That rule has the word "unless" as a conditional trigger, ak2024:
Unless Leung is on desk duty on Saturday
If you use the "Unless Equation" that we teach at Powerscore, that means "L on Saturday" is the Necessary Condition. It goes on the right side of the arrow. meanwhile, the other condition - "Leung must be on desk duty earlier in the week than Flynn" - gets negated and becomes the Sufficient Condition and goes on the left. And the negation of L being earlier than F is, in this case, that F is before L (because they cannot be the same day as each other if they are not both on Saturday, and F is never on Saturday). Thus, you get this diagram:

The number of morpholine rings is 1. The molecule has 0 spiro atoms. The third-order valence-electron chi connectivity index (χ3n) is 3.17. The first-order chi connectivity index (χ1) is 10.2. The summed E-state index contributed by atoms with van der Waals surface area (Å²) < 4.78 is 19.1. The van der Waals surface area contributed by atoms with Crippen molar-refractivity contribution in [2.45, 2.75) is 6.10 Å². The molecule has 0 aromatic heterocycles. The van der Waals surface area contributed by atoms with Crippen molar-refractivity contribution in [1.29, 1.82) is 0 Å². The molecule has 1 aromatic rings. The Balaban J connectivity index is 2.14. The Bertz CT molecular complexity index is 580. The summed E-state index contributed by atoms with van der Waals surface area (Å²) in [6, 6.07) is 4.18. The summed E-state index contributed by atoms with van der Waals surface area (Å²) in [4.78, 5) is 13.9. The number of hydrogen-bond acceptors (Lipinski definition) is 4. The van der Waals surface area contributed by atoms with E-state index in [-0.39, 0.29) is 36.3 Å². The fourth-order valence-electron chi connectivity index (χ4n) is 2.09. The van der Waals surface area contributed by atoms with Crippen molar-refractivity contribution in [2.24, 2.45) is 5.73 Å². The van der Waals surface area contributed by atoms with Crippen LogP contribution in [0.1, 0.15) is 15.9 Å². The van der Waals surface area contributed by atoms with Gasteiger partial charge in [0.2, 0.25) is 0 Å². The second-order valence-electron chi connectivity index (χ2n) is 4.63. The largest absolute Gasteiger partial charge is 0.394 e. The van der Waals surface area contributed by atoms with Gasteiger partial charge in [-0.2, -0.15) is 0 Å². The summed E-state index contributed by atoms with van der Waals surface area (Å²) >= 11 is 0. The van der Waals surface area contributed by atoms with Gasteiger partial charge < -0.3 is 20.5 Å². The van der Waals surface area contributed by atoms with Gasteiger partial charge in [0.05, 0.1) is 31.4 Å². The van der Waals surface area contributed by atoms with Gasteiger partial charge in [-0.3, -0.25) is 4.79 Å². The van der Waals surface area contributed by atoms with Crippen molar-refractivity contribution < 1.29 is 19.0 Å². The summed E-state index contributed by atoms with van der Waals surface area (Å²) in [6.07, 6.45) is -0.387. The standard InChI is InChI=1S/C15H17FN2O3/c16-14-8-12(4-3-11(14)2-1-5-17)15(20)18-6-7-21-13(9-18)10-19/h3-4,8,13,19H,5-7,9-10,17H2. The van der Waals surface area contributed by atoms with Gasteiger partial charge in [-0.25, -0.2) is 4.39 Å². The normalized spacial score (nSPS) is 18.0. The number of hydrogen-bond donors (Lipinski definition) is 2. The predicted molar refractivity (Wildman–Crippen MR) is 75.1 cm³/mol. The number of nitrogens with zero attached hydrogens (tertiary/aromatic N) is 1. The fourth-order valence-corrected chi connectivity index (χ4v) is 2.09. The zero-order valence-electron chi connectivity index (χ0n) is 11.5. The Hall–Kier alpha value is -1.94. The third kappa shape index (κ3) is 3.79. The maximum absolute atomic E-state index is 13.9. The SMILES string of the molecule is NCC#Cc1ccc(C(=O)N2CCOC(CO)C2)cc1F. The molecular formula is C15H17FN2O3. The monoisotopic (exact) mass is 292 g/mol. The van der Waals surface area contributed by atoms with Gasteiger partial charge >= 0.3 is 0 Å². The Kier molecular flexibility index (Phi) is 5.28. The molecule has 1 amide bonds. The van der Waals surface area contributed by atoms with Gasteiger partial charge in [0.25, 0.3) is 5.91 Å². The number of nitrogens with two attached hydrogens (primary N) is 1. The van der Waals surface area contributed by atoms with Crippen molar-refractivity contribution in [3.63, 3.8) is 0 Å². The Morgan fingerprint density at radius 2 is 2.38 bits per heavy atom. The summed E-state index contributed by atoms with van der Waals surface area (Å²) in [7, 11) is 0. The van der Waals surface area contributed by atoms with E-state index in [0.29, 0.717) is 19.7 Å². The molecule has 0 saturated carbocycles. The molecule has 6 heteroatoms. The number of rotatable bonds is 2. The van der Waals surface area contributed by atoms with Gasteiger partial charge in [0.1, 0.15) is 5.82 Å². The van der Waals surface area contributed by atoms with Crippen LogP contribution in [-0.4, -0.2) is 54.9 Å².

F - L
The contrapositive, then, is:
As you can see, you diagrammed that the other way around, which means you may have treated "unless" as indicating a Sufficient Condition instead of a Necessary Condition.
Once you get that "unless" bit right, the rest should fall into place for you!
Adam M. Tyson
PowerScore LSAT, GRE, ACT and SAT Instructor
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